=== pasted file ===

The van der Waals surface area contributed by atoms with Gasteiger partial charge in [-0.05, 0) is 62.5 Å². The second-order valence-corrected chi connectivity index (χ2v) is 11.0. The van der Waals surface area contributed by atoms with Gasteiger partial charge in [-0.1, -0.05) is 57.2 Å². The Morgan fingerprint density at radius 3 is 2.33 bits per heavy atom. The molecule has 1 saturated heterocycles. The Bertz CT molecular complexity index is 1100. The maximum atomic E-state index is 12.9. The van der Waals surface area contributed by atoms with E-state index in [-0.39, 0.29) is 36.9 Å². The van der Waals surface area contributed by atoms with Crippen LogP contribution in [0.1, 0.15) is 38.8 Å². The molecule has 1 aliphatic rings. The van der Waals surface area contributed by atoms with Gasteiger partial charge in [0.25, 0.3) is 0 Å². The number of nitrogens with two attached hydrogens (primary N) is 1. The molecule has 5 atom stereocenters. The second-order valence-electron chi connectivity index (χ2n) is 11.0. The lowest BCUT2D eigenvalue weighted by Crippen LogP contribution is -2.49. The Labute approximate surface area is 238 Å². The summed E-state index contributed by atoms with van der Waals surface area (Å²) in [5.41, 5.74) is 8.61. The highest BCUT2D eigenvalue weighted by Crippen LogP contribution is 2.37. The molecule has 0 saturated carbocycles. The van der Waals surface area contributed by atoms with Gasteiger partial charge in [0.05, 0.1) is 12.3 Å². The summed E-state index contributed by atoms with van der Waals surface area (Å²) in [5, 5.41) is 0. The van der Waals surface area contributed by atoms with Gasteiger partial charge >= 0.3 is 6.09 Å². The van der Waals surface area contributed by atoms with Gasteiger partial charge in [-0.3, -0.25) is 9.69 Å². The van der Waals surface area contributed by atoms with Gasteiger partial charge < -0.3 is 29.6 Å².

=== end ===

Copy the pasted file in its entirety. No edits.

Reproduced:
The van der Waals surface area contributed by atoms with Gasteiger partial charge in [-0.05, 0) is 62.5 Å². The second-order valence-corrected chi connectivity index (χ2v) is 11.0. The van der Waals surface area contributed by atoms with Gasteiger partial charge in [-0.1, -0.05) is 57.2 Å². The Morgan fingerprint density at radius 3 is 2.33 bits per heavy atom. The molecule has 1 saturated heterocycles. The Bertz CT molecular complexity index is 1100. The maximum atomic E-state index is 12.9. The van der Waals surface area contributed by atoms with E-state index in [-0.39, 0.29) is 36.9 Å². The van der Waals surface area contributed by atoms with Crippen LogP contribution in [0.1, 0.15) is 38.8 Å². The molecule has 1 aliphatic rings. The van der Waals surface area contributed by atoms with Gasteiger partial charge in [0.25, 0.3) is 0 Å². The number of nitrogens with two attached hydrogens (primary N) is 1. The molecule has 5 atom stereocenters. The second-order valence-electron chi connectivity index (χ2n) is 11.0. The lowest BCUT2D eigenvalue weighted by Crippen LogP contribution is -2.49. The Labute approximate surface area is 238 Å². The summed E-state index contributed by atoms with van der Waals surface area (Å²) in [5.41, 5.74) is 8.61. The highest BCUT2D eigenvalue weighted by Crippen LogP contribution is 2.37. The molecule has 0 saturated carbocycles. The van der Waals surface area contributed by atoms with Gasteiger partial charge in [0.05, 0.1) is 12.3 Å². The summed E-state index contributed by atoms with van der Waals surface area (Å²) in [5, 5.41) is 0. The van der Waals surface area contributed by atoms with Gasteiger partial charge >= 0.3 is 6.09 Å². The van der Waals surface area contributed by atoms with Gasteiger partial charge in [-0.3, -0.25) is 9.69 Å². The van der Waals surface area contributed by atoms with Gasteiger partial charge < -0.3 is 29.6 Å².